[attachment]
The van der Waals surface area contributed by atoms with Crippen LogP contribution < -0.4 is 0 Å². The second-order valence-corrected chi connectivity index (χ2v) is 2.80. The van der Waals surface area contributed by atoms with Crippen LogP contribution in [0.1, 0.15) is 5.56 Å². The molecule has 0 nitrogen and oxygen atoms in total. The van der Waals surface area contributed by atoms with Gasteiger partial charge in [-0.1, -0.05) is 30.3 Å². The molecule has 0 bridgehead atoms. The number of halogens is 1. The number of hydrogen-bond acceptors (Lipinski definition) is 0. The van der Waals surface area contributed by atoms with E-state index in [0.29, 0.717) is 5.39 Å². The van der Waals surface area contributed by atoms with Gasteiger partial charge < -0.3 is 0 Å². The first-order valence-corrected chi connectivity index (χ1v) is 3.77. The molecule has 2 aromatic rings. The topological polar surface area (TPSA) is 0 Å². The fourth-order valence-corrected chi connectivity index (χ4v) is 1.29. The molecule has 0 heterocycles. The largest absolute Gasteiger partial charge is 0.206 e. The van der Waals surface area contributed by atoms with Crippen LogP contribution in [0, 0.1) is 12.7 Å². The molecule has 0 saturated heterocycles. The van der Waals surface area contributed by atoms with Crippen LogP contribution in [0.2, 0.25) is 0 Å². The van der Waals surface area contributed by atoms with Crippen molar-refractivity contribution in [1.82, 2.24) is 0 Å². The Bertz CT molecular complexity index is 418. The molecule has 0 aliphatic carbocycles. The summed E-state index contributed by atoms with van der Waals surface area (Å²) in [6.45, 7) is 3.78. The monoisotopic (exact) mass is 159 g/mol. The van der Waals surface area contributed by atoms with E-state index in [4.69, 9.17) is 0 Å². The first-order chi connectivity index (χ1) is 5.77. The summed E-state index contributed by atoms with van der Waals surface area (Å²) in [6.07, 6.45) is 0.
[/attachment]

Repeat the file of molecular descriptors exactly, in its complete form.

The van der Waals surface area contributed by atoms with Crippen LogP contribution < -0.4 is 0 Å². The second-order valence-corrected chi connectivity index (χ2v) is 2.80. The van der Waals surface area contributed by atoms with Crippen LogP contribution in [0.1, 0.15) is 5.56 Å². The molecule has 0 nitrogen and oxygen atoms in total. The van der Waals surface area contributed by atoms with Gasteiger partial charge in [-0.1, -0.05) is 30.3 Å². The molecule has 0 bridgehead atoms. The number of halogens is 1. The number of hydrogen-bond acceptors (Lipinski definition) is 0. The van der Waals surface area contributed by atoms with E-state index in [0.29, 0.717) is 5.39 Å². The van der Waals surface area contributed by atoms with Gasteiger partial charge < -0.3 is 0 Å². The first-order valence-corrected chi connectivity index (χ1v) is 3.77. The molecule has 2 aromatic rings. The topological polar surface area (TPSA) is 0 Å². The fourth-order valence-corrected chi connectivity index (χ4v) is 1.29. The molecule has 0 heterocycles. The largest absolute Gasteiger partial charge is 0.206 e. The van der Waals surface area contributed by atoms with Crippen LogP contribution in [0, 0.1) is 12.7 Å². The molecule has 0 saturated heterocycles. The van der Waals surface area contributed by atoms with Crippen LogP contribution in [0.2, 0.25) is 0 Å². The van der Waals surface area contributed by atoms with Crippen molar-refractivity contribution in [1.82, 2.24) is 0 Å². The Bertz CT molecular complexity index is 418. The molecule has 0 aliphatic carbocycles. The summed E-state index contributed by atoms with van der Waals surface area (Å²) in [6.45, 7) is 3.78. The monoisotopic (exact) mass is 159 g/mol. The van der Waals surface area contributed by atoms with E-state index in [4.69, 9.17) is 0 Å². The first-order chi connectivity index (χ1) is 5.77. The summed E-state index contributed by atoms with van der Waals surface area (Å²) in [6.07, 6.45) is 0.